Yesterday, I was in a little town I love. Fewer than 1,000 people live there, the fabric of America type town.
No McDonald’s. Or Walmart. There’s not even a stoplight I don’t think.
I spent lots of childhood summers, Christmas Eves and Thanksgiving Days there. No one really knows of it unless you’re from around those parts.
But it’s a terrific little town.
I didn’t see all the family I’m used to seeing while because work took me there for a specific in and out type of purpose. To help a company tell a story.
But driving through those streets reminded me of my own story.
It’s what I do every working day of my life.
Create content. Find stories. Help brands see how to make their customers the center of the narrative instead of themselves. Show them how engaging content can grow their business, both in revenue and trust.
But in the grind and stress and chaos and joy and hope and worry and overwhelm and excitement of starting, running and growing a small business, my own content creation took a back seat. Understandably.
If you scroll very far through this blog, you’ll see a couple raw posts from earlier this year, then a long gap of time.
Lots happened in that gap.
The business was born. My marriage was tested. We doubted our parenting. I lost touch with friends. I grew closer to others. I saw a counselor. Some things healed. Some things haven’t yet. We took fun trips. Other trips got cancelled because of leaking roofs (homeownership sucks sometimes). Our oldest started high school. Our youngest started grade school. We walked with friends through dark days of their own. I started to get to know myself. And a thousand other things.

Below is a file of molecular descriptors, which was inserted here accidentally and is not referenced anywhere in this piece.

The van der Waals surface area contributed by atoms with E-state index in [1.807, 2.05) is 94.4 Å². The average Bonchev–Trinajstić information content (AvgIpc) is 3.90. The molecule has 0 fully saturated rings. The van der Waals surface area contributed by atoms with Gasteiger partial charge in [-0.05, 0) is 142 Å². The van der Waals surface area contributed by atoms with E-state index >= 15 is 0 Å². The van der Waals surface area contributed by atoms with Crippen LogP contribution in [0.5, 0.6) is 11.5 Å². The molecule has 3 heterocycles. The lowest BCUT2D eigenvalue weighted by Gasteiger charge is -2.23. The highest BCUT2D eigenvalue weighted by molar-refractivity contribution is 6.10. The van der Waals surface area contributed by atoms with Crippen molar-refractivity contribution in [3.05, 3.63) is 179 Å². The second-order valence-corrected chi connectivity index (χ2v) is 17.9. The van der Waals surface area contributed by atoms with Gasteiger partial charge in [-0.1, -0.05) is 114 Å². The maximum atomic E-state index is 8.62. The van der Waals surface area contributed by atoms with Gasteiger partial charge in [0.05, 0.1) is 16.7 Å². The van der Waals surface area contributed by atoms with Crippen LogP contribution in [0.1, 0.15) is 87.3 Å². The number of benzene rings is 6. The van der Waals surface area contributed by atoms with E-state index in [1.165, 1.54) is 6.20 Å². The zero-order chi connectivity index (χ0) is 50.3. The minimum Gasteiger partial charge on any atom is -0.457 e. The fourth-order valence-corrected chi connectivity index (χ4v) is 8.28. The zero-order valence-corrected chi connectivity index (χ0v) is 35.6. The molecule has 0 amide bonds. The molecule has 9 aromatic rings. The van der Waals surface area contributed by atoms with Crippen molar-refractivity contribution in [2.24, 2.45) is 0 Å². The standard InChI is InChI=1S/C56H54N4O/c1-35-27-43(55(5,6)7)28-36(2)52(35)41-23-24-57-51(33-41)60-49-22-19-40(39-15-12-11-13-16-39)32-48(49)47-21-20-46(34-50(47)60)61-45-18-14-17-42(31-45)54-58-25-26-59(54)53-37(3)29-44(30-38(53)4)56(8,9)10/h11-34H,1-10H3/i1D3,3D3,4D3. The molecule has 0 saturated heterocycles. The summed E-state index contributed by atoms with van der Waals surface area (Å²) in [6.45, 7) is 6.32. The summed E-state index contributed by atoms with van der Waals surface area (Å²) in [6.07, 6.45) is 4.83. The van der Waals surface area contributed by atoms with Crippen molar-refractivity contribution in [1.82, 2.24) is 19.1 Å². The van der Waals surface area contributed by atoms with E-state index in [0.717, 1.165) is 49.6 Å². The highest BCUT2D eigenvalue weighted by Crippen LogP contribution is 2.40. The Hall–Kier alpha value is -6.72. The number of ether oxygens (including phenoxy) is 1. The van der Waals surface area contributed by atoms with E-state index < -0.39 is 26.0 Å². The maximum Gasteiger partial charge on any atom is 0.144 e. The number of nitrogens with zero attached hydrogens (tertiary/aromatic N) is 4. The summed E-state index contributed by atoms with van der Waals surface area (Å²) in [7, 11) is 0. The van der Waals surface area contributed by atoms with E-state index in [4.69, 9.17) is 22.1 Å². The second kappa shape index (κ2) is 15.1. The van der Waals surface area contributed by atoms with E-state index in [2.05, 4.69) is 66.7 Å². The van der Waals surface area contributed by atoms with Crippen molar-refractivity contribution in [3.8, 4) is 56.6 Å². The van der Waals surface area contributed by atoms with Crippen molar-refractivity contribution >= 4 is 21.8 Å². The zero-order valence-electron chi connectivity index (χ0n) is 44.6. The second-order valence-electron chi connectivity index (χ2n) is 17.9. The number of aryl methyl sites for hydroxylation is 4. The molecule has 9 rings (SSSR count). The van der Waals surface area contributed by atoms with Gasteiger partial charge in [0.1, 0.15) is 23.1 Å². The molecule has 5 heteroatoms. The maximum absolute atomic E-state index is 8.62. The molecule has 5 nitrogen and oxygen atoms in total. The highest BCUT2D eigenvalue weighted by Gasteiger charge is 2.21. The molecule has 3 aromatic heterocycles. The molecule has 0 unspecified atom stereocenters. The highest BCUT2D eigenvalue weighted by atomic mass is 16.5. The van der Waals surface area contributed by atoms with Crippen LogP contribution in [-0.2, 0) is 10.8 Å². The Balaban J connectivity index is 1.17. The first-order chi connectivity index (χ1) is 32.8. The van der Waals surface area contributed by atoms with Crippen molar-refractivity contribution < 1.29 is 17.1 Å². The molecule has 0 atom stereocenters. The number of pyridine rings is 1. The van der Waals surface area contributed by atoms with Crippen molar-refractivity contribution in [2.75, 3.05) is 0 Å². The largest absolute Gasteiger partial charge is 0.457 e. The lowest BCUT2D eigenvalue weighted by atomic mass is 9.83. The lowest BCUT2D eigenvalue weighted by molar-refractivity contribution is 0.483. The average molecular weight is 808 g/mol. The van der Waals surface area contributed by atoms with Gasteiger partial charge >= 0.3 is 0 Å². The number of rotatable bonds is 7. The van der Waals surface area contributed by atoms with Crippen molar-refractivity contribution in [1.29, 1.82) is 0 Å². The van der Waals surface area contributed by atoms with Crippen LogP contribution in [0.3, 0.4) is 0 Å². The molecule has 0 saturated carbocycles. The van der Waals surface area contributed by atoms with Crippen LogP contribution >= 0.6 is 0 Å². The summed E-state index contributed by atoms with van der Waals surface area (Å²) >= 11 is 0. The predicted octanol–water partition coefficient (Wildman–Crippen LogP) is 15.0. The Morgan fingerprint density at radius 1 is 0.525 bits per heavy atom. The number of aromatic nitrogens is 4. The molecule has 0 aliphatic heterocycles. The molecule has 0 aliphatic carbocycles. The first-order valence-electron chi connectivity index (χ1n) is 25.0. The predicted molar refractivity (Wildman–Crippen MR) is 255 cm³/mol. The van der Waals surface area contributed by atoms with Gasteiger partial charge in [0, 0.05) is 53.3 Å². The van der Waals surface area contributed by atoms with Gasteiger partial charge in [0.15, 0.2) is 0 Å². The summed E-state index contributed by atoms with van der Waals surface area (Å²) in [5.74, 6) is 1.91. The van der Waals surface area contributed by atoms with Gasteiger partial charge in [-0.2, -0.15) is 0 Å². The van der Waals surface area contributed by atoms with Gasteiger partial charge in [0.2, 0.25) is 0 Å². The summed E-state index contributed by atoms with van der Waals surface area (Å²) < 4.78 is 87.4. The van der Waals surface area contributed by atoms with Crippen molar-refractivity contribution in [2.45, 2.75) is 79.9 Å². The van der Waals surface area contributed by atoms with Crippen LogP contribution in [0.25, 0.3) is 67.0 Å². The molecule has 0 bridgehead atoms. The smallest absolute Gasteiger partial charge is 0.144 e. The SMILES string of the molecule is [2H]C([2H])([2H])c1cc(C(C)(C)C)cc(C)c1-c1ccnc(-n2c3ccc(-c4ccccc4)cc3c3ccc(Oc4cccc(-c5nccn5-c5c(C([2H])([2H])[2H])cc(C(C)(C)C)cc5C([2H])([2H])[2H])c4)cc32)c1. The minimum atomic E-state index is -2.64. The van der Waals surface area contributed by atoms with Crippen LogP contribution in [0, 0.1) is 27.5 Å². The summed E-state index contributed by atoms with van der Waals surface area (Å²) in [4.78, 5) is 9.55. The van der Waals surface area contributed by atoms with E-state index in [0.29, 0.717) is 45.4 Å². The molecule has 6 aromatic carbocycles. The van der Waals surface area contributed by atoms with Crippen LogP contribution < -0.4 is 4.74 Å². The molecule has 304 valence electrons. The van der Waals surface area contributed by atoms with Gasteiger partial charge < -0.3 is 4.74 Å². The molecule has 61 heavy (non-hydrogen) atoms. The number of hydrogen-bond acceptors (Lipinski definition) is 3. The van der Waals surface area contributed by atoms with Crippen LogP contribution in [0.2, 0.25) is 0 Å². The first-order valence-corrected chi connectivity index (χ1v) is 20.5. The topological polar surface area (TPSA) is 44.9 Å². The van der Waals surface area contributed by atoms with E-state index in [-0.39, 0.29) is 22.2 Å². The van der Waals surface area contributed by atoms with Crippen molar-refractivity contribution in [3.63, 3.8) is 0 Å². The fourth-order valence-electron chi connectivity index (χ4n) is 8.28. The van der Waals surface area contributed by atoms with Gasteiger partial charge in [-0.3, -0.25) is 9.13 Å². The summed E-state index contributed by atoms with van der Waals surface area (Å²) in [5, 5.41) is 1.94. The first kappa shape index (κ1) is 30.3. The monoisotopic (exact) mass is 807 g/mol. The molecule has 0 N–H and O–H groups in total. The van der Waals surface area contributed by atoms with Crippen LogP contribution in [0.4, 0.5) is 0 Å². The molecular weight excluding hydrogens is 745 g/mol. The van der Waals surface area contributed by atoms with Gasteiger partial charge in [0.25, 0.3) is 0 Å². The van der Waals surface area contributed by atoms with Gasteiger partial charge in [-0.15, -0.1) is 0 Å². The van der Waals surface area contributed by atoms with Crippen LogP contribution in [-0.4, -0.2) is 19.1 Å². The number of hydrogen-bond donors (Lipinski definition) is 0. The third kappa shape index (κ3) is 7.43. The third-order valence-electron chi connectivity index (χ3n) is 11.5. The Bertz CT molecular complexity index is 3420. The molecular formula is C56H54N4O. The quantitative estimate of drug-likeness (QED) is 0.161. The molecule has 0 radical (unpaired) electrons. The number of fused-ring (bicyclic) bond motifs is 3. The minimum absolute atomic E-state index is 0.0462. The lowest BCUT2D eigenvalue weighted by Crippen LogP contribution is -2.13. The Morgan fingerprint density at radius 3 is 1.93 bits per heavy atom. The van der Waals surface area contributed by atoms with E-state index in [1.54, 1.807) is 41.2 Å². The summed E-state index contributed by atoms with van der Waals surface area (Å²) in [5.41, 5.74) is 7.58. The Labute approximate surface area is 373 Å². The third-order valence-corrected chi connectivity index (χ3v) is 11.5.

One (of a million) profound things our therapist told me, while I was sitting on that couch of his, was, “A story untold is a story shamed.”
We were talking about some deep, traumatic things from my past. The stories I preferred would be hidden in the bottom of the darkest closet with all the winter stuff no one wears anymore.
But as the stories were told, the shame burned like fire, then it melted away. And in its place was freedom and the feeling of being known, loved, accepted and understood.
As I drove away from that little town, down the dusty, bumpy gravel road, I felt grateful I get to help companies tell meaningful stories.
I love it.
But I felt that little nudge of “hey man, you need to tell your story again too….”
The same nudge Brooke has given me the past year, at least a dozen times. The push to write again, specifically our story.
And then today, getting Seth Godin’s daily email that said this pushed me to open WordPress again and hit “Add New Post”.
So here I am. The first day of 1,000. I can’t even get to day 12 of Whole30, so I hope this is a habit that sticks.
Because stories untold are stories that are shamed.